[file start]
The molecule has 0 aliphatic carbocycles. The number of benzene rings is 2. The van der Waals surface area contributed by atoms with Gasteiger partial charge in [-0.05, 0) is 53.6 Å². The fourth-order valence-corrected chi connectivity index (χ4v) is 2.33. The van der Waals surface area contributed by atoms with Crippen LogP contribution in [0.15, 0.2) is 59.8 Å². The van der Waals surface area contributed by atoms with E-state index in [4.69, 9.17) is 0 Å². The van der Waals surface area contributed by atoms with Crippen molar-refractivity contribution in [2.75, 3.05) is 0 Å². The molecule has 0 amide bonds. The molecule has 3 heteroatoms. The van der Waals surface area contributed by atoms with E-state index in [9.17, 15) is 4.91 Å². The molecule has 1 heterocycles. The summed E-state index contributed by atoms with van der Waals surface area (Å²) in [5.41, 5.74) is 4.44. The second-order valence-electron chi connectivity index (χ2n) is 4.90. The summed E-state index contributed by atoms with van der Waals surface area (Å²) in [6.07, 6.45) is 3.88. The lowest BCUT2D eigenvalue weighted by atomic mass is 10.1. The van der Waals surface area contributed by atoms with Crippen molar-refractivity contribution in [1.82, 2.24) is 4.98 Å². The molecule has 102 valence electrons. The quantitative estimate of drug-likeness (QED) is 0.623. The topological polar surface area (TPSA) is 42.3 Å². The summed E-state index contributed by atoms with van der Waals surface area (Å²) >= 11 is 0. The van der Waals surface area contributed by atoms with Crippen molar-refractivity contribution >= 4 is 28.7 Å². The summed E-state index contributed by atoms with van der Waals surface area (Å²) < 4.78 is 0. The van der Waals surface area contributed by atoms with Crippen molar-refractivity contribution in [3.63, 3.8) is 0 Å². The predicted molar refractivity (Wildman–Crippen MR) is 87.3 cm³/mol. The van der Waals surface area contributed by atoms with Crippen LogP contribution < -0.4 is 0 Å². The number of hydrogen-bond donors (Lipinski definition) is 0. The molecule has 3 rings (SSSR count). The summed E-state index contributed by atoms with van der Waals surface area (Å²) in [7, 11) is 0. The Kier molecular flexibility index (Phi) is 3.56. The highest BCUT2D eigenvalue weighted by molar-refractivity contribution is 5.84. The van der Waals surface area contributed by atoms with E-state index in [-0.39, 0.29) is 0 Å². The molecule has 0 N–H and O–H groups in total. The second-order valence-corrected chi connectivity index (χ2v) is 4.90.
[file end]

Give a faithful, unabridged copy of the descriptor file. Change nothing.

The molecule has 0 aliphatic carbocycles. The number of benzene rings is 2. The van der Waals surface area contributed by atoms with Gasteiger partial charge in [-0.05, 0) is 53.6 Å². The fourth-order valence-corrected chi connectivity index (χ4v) is 2.33. The van der Waals surface area contributed by atoms with Crippen LogP contribution in [0.15, 0.2) is 59.8 Å². The van der Waals surface area contributed by atoms with E-state index in [4.69, 9.17) is 0 Å². The van der Waals surface area contributed by atoms with Crippen molar-refractivity contribution in [2.75, 3.05) is 0 Å². The molecule has 0 amide bonds. The molecule has 3 heteroatoms. The van der Waals surface area contributed by atoms with E-state index in [9.17, 15) is 4.91 Å². The molecule has 1 heterocycles. The summed E-state index contributed by atoms with van der Waals surface area (Å²) in [5.41, 5.74) is 4.44. The second-order valence-electron chi connectivity index (χ2n) is 4.90. The summed E-state index contributed by atoms with van der Waals surface area (Å²) in [6.07, 6.45) is 3.88. The lowest BCUT2D eigenvalue weighted by atomic mass is 10.1. The van der Waals surface area contributed by atoms with Crippen molar-refractivity contribution in [1.82, 2.24) is 4.98 Å². The molecule has 102 valence electrons. The quantitative estimate of drug-likeness (QED) is 0.623. The topological polar surface area (TPSA) is 42.3 Å². The summed E-state index contributed by atoms with van der Waals surface area (Å²) >= 11 is 0. The van der Waals surface area contributed by atoms with Crippen molar-refractivity contribution >= 4 is 28.7 Å². The summed E-state index contributed by atoms with van der Waals surface area (Å²) < 4.78 is 0. The van der Waals surface area contributed by atoms with Crippen molar-refractivity contribution in [3.63, 3.8) is 0 Å². The predicted molar refractivity (Wildman–Crippen MR) is 87.3 cm³/mol. The van der Waals surface area contributed by atoms with Crippen LogP contribution < -0.4 is 0 Å². The number of hydrogen-bond donors (Lipinski definition) is 0. The molecule has 3 rings (SSSR count). The summed E-state index contributed by atoms with van der Waals surface area (Å²) in [7, 11) is 0. The Kier molecular flexibility index (Phi) is 3.56. The highest BCUT2D eigenvalue weighted by molar-refractivity contribution is 5.84. The van der Waals surface area contributed by atoms with E-state index in [-0.39, 0.29) is 0 Å². The molecule has 0 N–H and O–H groups in total. The second-order valence-corrected chi connectivity index (χ2v) is 4.90.